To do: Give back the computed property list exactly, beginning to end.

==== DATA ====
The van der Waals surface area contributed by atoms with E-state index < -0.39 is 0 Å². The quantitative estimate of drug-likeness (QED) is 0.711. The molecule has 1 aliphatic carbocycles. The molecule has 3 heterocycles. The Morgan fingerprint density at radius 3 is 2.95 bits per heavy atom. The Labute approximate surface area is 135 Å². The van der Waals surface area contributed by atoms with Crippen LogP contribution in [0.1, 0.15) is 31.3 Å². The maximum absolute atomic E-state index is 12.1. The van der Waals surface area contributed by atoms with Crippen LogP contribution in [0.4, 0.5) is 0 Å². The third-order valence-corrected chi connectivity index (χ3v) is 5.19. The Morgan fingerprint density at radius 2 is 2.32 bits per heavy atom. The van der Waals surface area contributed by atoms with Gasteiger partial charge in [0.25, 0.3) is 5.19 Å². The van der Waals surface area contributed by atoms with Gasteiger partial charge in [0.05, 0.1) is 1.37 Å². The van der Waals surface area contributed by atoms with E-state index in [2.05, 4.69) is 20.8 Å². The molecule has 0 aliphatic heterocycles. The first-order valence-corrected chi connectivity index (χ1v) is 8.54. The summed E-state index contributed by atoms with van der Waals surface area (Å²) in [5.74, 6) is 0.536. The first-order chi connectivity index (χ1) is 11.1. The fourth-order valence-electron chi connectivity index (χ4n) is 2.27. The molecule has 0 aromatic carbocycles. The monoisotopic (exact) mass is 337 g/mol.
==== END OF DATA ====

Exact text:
The van der Waals surface area contributed by atoms with E-state index < -0.39 is 0 Å². The quantitative estimate of drug-likeness (QED) is 0.711. The molecule has 1 aliphatic carbocycles. The molecule has 3 heterocycles. The Morgan fingerprint density at radius 3 is 2.95 bits per heavy atom. The Labute approximate surface area is 135 Å². The van der Waals surface area contributed by atoms with Crippen LogP contribution in [0.1, 0.15) is 31.3 Å². The maximum absolute atomic E-state index is 12.1. The van der Waals surface area contributed by atoms with Crippen LogP contribution in [0.4, 0.5) is 0 Å². The third-order valence-corrected chi connectivity index (χ3v) is 5.19. The Morgan fingerprint density at radius 2 is 2.32 bits per heavy atom. The van der Waals surface area contributed by atoms with Gasteiger partial charge in [0.25, 0.3) is 5.19 Å². The van der Waals surface area contributed by atoms with Gasteiger partial charge in [0.05, 0.1) is 1.37 Å². The van der Waals surface area contributed by atoms with E-state index in [2.05, 4.69) is 20.8 Å². The molecule has 0 aliphatic heterocycles. The first-order valence-corrected chi connectivity index (χ1v) is 8.54. The summed E-state index contributed by atoms with van der Waals surface area (Å²) in [5.74, 6) is 0.536. The first-order chi connectivity index (χ1) is 11.1. The fourth-order valence-electron chi connectivity index (χ4n) is 2.27. The molecule has 0 aromatic carbocycles. The monoisotopic (exact) mass is 337 g/mol.